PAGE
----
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Reviewed by:
  • Montaigne: les formes du monde et de l’esprit
  • George Hoffmann
Montaigne: les formes du monde et de l’esprit. By Philippe Desan. (En toutes lettres). Paris: Presses de l’Université Paris-Sorbonne, 2008. 219 pp. Pb €16.00.

Organized into short thematic chapters, this significant study identifies a crux in Montaigne’s thinking: the claim to distinguish form from content. Departing from an Aristotelian framework in which ‘form’ imposed apprehensibility and intelligibility on brute matter, Montaigne depicts ‘form’ in human affairs as volatile and highly unstable. Rather than structuring the intersection of the material and immaterial realms as it had for Aristotle, form plays a purely phenomenological and markedly provisional role in the Essais, closer to the status it received in Epicurean physics, where it counted merely as the transitory effect of random aggregations of atoms. Desan covers numerous examples of this disengagement from universal, permanent forms, examples in which form reveals itself as contingent and incapable of being generalized. They include proper names (improperly extended in reputations), bodies (dissected to produce mistakenly universal lessons on anatomy), philosophers’ faces (which betray the temperamental and particular origins of their thought), landscapes and topographies (speciously stretched into territories and cosmographies), opinions (wrongly applied as prejudice or dogma), ethical choices (promoted as rules for living, or even instituted as laws), and beliefs (erected into religions). Rather than merely [End Page 338] present these as yet more instances of Montaigne’s scepticism, Desan includes doubt in this list as well; instead of constructing an alternative to thinking about and by forms, doubt remains conditioned by the same arbitrary, singular factors as any other type of mental apprehension. Montaigne’s scepticism thus lies closer to a heuristic attitude than to an intellectual approach or to the philosophical position that one usually infers from ‘scepticism’. Finally, in a deeply intriguing chapter, Desan suggests that Montaigne apprehends his own writing as an occasional, accidental form by analogy with the Epicurean notion of the clinamen, or random swerve that joins atoms (elementa, in Latin, designated both atoms and the alphabet). From this surprising sequence of analyses emerges one constant: Montaigne’s radical refusal to generalize from his own judgements in the moment. In keeping with Montaigne’s own project, rather than reify a timeless ‘author’ via the juxtaposition and conflation of various passages from the Essais, Desan scrupulously distinguishes between the different ‘Montaignes’ of the work through articulating his writing career into a succession of distinct phases. Happily, Desan combines scholarly approaches usually kept distinct, social and economic history with intellectual and philosophical history, which makes him keenly suited to examining the interface between the material and immaterial worlds implied in the concept of ‘form’. Montaigne has recently begun to gain more recognition as a philosopher worthy of attention; this lucid study identifies why such attention makes sense, at the same time as it warns why we must qualify and nuance attempts to treat Montaigne as a philosopher. Montaigne, as Desan aptly reminds us, worked hard to limit his personal speculations to their particular time and place. He would have been aghast at the idea of expanding them into a ‘philosophy’.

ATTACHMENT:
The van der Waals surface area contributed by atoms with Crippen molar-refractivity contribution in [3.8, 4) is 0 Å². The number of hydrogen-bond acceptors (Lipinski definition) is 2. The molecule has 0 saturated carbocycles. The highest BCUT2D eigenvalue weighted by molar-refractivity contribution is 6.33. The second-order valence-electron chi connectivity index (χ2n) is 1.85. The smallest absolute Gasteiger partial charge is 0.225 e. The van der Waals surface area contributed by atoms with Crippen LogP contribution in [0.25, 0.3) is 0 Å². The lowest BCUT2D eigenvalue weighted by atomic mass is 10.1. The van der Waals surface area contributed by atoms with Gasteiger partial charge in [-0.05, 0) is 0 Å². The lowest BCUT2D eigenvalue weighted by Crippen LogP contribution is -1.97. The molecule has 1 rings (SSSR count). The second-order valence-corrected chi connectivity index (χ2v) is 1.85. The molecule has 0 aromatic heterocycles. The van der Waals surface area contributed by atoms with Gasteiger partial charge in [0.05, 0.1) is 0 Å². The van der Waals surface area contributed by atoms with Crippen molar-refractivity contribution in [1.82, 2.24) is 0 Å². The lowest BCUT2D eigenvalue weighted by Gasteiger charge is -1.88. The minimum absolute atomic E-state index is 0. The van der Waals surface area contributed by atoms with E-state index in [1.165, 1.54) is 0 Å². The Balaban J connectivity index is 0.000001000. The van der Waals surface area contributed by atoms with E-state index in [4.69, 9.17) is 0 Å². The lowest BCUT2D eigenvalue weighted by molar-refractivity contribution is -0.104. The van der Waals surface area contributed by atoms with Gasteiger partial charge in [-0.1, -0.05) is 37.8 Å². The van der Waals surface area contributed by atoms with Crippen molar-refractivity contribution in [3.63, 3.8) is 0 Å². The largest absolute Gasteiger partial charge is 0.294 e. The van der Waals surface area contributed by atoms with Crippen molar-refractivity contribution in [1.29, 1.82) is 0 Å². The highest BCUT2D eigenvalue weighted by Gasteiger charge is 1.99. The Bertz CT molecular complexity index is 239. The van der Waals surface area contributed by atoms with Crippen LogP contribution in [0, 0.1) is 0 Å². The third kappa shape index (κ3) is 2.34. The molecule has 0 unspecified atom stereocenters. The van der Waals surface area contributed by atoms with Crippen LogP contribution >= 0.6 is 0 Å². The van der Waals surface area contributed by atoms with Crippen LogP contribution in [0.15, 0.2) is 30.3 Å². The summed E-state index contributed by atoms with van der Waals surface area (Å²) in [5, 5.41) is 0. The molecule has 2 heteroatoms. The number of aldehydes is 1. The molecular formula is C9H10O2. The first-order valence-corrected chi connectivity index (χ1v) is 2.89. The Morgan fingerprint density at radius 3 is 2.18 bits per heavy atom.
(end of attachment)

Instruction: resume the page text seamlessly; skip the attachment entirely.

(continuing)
George Hoffmann
University of Michigan, Ann Arbor
...

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Additional Information

ISSN
1468-2931
Print ISSN
0016-1128
Pages
pp. 338-339
Launched on MUSE
2010-07-15
Open Access
No
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